As for dark data, it’s all the information companies collect in their regular business processes, don’t use, have no plans to use, but will never throw out. Its web logs, visitor tracking data, surveillance footage, email correspondences from past employees, and so much more. While dark data may never be used or be useful for many organizations, it’s something that should not be ignored. Then what are some of the best practices with dark data? What can be done to get the most value from it?
AI and Big Data are actually transforming the roles of traditional developers. It’s no longer just about jamming lots of code and creating full-blown applications. The bottom line is that the development process must not be an assembly line; rather, it should be a true collaboration. People who understand data and analytics are the need of the hour. Part of this is about understanding statistics, like Bayesian inference, but also grasping the nuances of data. Those people that have these valuable skills will be the next generation developers.
What are some of the trends that look most interesting within healthcare AI? One of the key trends is the use of health AI to spur the transition of medicine from reactive to proactive care. Machine learning-based applications will preempt and prevent disease on a more personal level, rather than merely reacting to symptoms. Ultimately, patients will benefit from timely and personalized treatment to improve outcomes and potentially increase survival rates.
AI systems and algorithms are created by people with their own experiences, backgrounds and blind spots which can unfortunately lead to the development of fundamentally biased systems. If we allow this incredible technology to continue to advance but fail to address questions around biases, our society will undoubtedly face a variety of serious moral, legal, practical and social consequences. It’s important we act now to mitigate the spread of biased or inaccurate technologies. Then what can be done?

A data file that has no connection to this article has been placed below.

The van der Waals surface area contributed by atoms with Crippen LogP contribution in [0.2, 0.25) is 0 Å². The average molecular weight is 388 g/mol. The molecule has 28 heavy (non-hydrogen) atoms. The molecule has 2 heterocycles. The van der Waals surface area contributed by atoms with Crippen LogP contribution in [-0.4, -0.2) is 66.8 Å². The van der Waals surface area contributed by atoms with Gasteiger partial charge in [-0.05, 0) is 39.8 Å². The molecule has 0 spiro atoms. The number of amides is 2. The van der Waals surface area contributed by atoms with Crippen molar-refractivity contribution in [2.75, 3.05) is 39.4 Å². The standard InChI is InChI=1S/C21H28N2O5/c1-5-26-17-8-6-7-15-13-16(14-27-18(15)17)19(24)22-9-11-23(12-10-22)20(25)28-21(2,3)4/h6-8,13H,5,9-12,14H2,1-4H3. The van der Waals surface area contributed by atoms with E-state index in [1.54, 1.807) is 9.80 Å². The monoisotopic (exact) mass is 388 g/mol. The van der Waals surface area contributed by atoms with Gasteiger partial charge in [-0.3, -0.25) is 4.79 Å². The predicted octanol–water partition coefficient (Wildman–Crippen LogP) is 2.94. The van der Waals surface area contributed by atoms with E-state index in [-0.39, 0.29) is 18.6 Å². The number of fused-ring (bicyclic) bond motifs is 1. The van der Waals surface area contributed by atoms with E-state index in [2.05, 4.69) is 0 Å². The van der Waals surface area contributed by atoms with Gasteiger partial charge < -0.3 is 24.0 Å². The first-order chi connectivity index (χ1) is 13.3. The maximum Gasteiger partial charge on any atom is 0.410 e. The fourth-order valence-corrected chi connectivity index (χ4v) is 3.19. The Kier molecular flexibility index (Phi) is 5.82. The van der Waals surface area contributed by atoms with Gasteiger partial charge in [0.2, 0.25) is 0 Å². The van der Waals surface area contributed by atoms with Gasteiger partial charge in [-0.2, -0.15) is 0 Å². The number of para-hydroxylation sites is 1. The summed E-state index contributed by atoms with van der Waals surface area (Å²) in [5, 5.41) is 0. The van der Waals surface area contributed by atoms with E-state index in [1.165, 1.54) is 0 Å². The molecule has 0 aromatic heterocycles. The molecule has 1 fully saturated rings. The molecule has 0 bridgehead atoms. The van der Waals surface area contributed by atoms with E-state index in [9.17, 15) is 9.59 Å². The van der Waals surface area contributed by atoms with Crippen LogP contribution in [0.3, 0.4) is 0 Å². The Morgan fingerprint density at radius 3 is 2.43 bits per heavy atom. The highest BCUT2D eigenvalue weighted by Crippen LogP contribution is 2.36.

The reaction to the phrase artificial intelligence was mixed. Did it really explain the technology? Was there a better way to word it? Well, no one could come up with something better–and so AI stuck. Since then, we’ve seen the coining of plenty of words in the category, which often define complex technologies and systems. The result is that it can be tough to understand what is being talked about. So to help clarify things, let’s take a look at the AI words you need to know.
RPA has been shown to generate quick and high levels of ROI (Return On Investment) for customers. And with all the money sloshing around in the RPA space, we should expect quite a bit of action next year. RPA has been concentrated in certain industries, like finance. But it seems like a pretty good bet that the technology will see expansion across more sectors. In terms of the core RPA technology, expect to see dynamism in the new year as well. Here are some areas to consider.
Next week, the California Consumer Privacy Act (CCPA ) will go into effect. It really hasn’t gotten much attention–but it should. The law is likely to have a far-reaching impact on the tech world, especially in categories like AI (Artificial Intelligence). So what is the CCPA? Actually, it is the most thorough privacy regulation in the US. It even goes beyond the requirements of the General Data Protection Regulation (GDPR) act, which is focused on Europe.
APIs (Application programming interfaces) have been a game-changer. Though APIs have been around for decades, but during the past decade, this technology has become a major force. APIs create powerful ways for businesses to streamline how they engage with partners and together deliver new generations of applications that empower consumers with more services and options. APIs enable companies to more easily build products and services that would otherwise take too long to build. The prospects for the API economy are exponential.
Artificial intelligence for IT operations (AIOps) refers to the spectrum of AI capabilities used to address IT operations challenges–for example, detecting outliers and anomalies in the operations data, identifying recurring issues, and applying self-identified solutions to proactively resolve the problem, such as by restarting the application pool, increasing storage or compute, or resetting the password for a locked-out user. With AIOps, there is the potential for achieving scale and efficiencies. Such benefits can certainly move the needle for a company, especially as IT has become much more strategic.